A high school student newspaper and related class in Nebraska were shuttered by school administrators in May 2022, after student journalists featured LGBTQ content in their end-of-year issue, a move press freedom advocates condemned as censorship.
The Grand Island Independent reported that Northwest Public Schools administrators abruptly announced an end to the Viking Saga, a 54-year-old student publication in Grand Island, just three days after the newspaper published its June issue on May 16.
According to the Independent, which publishes the school newspaper, an email sent by a school employee to cancel printing services on May 22 said the news program was slashed because the school board and superintendent were “unhappy with the last issue's editorial content.”
The Saga advisor declined to comment to the U.S. Press Freedom Tracker. The student journalists told the Independent that Saga staff had been reprimanded in April by district officials who said to use only birth names in bylines and articles.
Marcus Pennell, a college freshman and former Saga student journalist, wrote in an op-ed for The Washington Post that the Saga staff decided to highlight LGBTQ issues after the reprimand.
“The Saga’s staff disagreed with the policy,” Pennell wrote. “So with our next issue, we knew we wanted to make a statement.”
The June issue’s LGBTQ content, according to Pennell, was three articles and, next to the paper’s nameplate, two rainbow icons.
“Every other story in the paper was dedicated to honoring Northwest’s expansive student life.”
Saga student journalists reached out to the Student Press Law Center, which condemned the censorship and worked with the students. Mike Hiestand, SPLC senior legal counsel, told the Tracker that this incident is part of a recent string of attacks on student journalism.
“The very first question I have to ask when a student journalist calls is ‘Where are you calling from?’ because it makes all of the difference in the world right now,” Hiestand said. “It’s really unfortunate, but the law does vary significantly from state-to-state.”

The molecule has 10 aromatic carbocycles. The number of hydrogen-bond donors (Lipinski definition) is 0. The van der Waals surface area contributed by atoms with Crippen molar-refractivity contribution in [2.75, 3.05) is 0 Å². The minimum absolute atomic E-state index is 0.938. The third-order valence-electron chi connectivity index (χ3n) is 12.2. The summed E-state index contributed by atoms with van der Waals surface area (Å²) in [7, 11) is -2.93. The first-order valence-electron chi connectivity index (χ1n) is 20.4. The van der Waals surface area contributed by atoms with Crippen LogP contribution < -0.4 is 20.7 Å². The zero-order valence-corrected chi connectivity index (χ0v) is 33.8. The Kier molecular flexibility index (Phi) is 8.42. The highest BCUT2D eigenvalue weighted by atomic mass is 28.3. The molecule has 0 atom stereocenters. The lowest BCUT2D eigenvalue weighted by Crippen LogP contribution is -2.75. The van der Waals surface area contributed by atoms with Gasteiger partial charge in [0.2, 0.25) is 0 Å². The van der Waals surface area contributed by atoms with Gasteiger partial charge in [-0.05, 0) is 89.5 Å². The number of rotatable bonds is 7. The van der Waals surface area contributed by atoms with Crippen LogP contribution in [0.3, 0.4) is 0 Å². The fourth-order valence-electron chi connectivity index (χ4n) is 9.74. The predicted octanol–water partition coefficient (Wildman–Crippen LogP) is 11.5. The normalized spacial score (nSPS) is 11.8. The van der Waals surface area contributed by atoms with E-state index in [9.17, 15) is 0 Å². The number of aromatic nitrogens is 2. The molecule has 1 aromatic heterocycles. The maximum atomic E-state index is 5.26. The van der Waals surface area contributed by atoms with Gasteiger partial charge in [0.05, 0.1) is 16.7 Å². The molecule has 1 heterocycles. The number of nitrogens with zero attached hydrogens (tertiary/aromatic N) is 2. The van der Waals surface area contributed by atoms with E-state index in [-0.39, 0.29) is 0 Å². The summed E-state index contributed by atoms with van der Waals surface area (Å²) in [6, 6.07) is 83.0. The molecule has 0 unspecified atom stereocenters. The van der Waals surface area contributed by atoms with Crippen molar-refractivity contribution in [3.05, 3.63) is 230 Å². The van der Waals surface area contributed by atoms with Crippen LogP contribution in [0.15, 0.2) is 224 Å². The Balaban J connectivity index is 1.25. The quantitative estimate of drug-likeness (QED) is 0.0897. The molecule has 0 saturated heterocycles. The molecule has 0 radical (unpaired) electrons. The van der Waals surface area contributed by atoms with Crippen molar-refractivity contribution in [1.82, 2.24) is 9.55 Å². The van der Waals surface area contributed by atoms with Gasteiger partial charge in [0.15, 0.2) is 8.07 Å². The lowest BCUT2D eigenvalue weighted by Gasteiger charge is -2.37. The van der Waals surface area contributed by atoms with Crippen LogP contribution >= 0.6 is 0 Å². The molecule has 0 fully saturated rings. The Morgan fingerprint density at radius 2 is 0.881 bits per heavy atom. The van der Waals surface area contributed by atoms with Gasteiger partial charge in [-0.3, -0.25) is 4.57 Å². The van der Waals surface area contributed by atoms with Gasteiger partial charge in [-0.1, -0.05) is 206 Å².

Laws that specifically protect students’ First Amendment rights, known as “New Voices” laws, are the best protection for student journalists, Hiestand said. New Voices legislation was introduced in Nebraska in 2019, but did not pass.
On Aug. 29, the ACLU of Nebraska issued a letter to district superintendent Jeff Edwards, calling the elimination of the Saga an infringement on the student’s constitutional rights and demanding the newspaper’s reinstatement.
Edwards wrote in an Aug. 31 statement that the Saga was temporarily paused, not canceled, and that the decision wasn’t based on a single reason. Neither the superintendent nor the school principal responded to a request for comment by the Tracker.
Since 2017, the Tracker has documented seven high school newspapers censored or subjected to prior review for their coverage of controversial topics.
If not reinstated, the 2022-2023 school year will mark the first time that the Saga hasn’t published since its 1968 launch. Last academic year, the student publication finished third at the Nebraska School Activities Association State Journalism Championship.